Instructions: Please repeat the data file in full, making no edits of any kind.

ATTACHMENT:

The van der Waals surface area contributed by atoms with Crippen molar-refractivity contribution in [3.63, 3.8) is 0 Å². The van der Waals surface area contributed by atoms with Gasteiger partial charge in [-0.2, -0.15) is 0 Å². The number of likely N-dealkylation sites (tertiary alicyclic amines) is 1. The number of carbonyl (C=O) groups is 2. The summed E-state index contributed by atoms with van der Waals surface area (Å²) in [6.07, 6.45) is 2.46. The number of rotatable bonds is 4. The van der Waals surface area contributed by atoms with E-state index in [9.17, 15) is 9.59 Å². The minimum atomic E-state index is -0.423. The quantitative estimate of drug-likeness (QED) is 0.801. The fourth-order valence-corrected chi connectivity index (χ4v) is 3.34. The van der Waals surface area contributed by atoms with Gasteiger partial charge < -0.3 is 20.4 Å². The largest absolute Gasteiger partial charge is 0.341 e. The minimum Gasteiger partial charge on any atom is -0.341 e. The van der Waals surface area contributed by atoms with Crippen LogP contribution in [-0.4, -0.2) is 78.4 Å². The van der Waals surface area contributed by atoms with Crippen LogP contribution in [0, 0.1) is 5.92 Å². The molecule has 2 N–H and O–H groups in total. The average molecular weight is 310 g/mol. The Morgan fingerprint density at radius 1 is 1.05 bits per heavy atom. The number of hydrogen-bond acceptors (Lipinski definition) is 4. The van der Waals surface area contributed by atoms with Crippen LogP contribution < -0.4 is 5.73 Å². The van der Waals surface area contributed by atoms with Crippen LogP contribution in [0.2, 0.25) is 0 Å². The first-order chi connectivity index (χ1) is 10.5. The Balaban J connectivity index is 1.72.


The van der Waals surface area contributed by atoms with Crippen molar-refractivity contribution in [3.63, 3.8) is 0 Å². The van der Waals surface area contributed by atoms with Gasteiger partial charge in [-0.2, -0.15) is 0 Å². The number of likely N-dealkylation sites (tertiary alicyclic amines) is 1. The number of carbonyl (C=O) groups is 2. The summed E-state index contributed by atoms with van der Waals surface area (Å²) in [6.07, 6.45) is 2.46. The number of rotatable bonds is 4. The van der Waals surface area contributed by atoms with E-state index in [9.17, 15) is 9.59 Å². The minimum atomic E-state index is -0.423. The quantitative estimate of drug-likeness (QED) is 0.801. The fourth-order valence-corrected chi connectivity index (χ4v) is 3.34. The van der Waals surface area contributed by atoms with Gasteiger partial charge < -0.3 is 20.4 Å². The largest absolute Gasteiger partial charge is 0.341 e. The minimum Gasteiger partial charge on any atom is -0.341 e. The van der Waals surface area contributed by atoms with Crippen LogP contribution in [-0.4, -0.2) is 78.4 Å². The van der Waals surface area contributed by atoms with Crippen LogP contribution in [0, 0.1) is 5.92 Å². The molecule has 2 N–H and O–H groups in total. The average molecular weight is 310 g/mol. The Morgan fingerprint density at radius 1 is 1.05 bits per heavy atom. The number of hydrogen-bond acceptors (Lipinski definition) is 4. The van der Waals surface area contributed by atoms with Crippen LogP contribution < -0.4 is 5.73 Å². The van der Waals surface area contributed by atoms with Crippen LogP contribution in [0.2, 0.25) is 0 Å². The first-order chi connectivity index (χ1) is 10.5. The Balaban J connectivity index is 1.72.